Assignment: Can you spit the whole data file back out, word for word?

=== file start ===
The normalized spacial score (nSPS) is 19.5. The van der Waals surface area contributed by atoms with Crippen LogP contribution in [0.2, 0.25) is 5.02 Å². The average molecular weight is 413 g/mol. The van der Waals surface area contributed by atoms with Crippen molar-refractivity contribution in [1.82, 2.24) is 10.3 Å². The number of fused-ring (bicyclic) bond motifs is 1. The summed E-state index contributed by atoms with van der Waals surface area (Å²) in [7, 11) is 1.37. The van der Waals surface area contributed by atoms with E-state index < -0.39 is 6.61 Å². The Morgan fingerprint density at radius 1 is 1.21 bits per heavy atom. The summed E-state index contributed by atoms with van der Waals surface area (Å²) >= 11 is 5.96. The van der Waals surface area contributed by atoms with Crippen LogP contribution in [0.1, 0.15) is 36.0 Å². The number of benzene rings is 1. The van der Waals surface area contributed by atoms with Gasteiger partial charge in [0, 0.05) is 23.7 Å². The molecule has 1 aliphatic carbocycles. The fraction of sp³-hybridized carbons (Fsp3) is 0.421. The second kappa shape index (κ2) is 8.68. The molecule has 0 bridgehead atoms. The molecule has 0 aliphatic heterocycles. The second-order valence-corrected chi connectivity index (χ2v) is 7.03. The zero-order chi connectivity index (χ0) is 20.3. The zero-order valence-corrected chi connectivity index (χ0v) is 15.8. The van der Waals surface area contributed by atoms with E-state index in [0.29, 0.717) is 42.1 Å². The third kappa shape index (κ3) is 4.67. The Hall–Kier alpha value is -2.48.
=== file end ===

The normalized spacial score (nSPS) is 19.5. The van der Waals surface area contributed by atoms with Crippen LogP contribution in [0.2, 0.25) is 5.02 Å². The average molecular weight is 413 g/mol. The van der Waals surface area contributed by atoms with Crippen molar-refractivity contribution in [1.82, 2.24) is 10.3 Å². The number of fused-ring (bicyclic) bond motifs is 1. The summed E-state index contributed by atoms with van der Waals surface area (Å²) in [7, 11) is 1.37. The van der Waals surface area contributed by atoms with E-state index < -0.39 is 6.61 Å². The Morgan fingerprint density at radius 1 is 1.21 bits per heavy atom. The summed E-state index contributed by atoms with van der Waals surface area (Å²) >= 11 is 5.96. The van der Waals surface area contributed by atoms with Crippen LogP contribution in [0.1, 0.15) is 36.0 Å². The number of benzene rings is 1. The van der Waals surface area contributed by atoms with Gasteiger partial charge in [0, 0.05) is 23.7 Å². The molecule has 1 aliphatic carbocycles. The fraction of sp³-hybridized carbons (Fsp3) is 0.421. The second kappa shape index (κ2) is 8.68. The molecule has 0 bridgehead atoms. The molecule has 0 aliphatic heterocycles. The second-order valence-corrected chi connectivity index (χ2v) is 7.03. The zero-order chi connectivity index (χ0) is 20.3. The zero-order valence-corrected chi connectivity index (χ0v) is 15.8. The van der Waals surface area contributed by atoms with E-state index in [0.29, 0.717) is 42.1 Å². The third kappa shape index (κ3) is 4.67. The Hall–Kier alpha value is -2.48.